It has been about one year since my last blog post where, on my search to find out how a graphic designer could enhance online learning, I realised that the largest barrier was the usability and readability of the online learning management system (LMS), for students and for lecturers.

Unsure of my next move, I have plunged into the world of user experience (UX), reading articles, seeking advice from experts, being hyper-aware of websites I visit, and completing the Human Computer Interaction course on Coursera. I’m not sure that this experience has improved my quality of life necessarily, as I now find myself frustrated when sites break the most basic usability guidelines, however, this has all culminated in an overall usability or UX assessment of the Moodle LMS.

As I see it, Moodle is this fantastic system that has so much to offer and provides genuine solutions to complexities that I still struggle to comprehend. Massively talented developers have poured their time and effort into making this product incredibly powerful and scalable (a task unto itself). So I ask that we give these developers the respect and kudos they deserve. What I am setting out to do, is ask that we help them to improve the usability of this software, so that the user can fully appreciate the amazing tool they have at their fingertips.

I must highlight that one of the first things I did was to explore what other LMSs were on offer “off-the-shelf” and was quite underwhelmed by my findings. Some were more aesthetically pleasing than the outdated version of Moodle that I was using at the time, however, it didn’t matter how many trials I signed up for, or how many features they offered, none met up to my expectations of an “Apple-like” experience (my apologies to the Canvas LMS reps who may have thought I was in a position of more influence, yes, I am still avoiding your phone calls).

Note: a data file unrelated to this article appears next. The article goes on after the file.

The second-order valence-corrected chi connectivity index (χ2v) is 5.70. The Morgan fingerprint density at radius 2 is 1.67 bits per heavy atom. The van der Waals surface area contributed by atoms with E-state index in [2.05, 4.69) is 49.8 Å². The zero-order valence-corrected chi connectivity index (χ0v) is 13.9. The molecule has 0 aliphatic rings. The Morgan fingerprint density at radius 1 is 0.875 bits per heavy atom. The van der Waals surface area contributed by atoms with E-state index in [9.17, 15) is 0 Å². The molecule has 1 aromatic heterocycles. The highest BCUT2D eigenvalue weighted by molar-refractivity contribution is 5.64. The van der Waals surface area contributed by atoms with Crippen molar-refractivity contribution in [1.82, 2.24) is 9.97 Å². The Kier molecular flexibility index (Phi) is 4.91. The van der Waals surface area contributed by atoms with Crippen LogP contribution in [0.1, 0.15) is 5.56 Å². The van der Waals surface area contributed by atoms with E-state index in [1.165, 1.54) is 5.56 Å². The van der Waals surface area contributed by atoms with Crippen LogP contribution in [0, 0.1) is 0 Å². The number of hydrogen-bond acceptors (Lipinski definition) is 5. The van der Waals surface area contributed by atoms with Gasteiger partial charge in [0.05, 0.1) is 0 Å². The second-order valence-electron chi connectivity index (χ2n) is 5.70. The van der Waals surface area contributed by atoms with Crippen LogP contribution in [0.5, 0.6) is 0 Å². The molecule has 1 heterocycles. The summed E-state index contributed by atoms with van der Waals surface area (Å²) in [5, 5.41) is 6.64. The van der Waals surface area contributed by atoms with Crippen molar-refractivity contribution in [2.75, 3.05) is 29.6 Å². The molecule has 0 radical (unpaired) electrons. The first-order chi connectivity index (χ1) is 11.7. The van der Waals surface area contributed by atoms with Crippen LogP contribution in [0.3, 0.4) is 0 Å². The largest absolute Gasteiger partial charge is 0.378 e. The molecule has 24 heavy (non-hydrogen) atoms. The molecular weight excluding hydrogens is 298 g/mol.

In short, I have done a usability assessment on Moodle because that is the software in use within my organisation. My reasons for doing so are (a) because of the students who have to interact with Moodle (b) because of the lecturers who have to battle with Moodle on a daily basis (c) because I have to use it, and (d) because UX is actually kind of fun! As a side note, I would be surprised if, in this start-up culture we are in, no one was developing a rival, so there is a high possibility that a new LMS could be created to overtake them all.

I’ve decided to put this information on this blog to increase it’s discoverability, but my aim is to log these suggestions on the moodle.tracker.org site (an online update suggestion tracker). So if you agree with any of these suggestions or think they could be an improvement, the best and most likely way to affect change would be to support these suggestions on the Moodle Tracker site.

Anyway, let’s get to it! A humble graphic designers usability assessment of the vanilla (unaltered version) of Moodle, and some visual suggestions to improve it.

This will eventually be broken into separate blog posts for quick and direct access, but for the moment, the full UX evaluation in PDF format is at the top of this post.

Comments and feedback are super welcome. As stated, I have only been focused on this for one year and am not an expert by any means. Help and feedback are appreciated and necessary! Please comment on the relevant page. Thanks!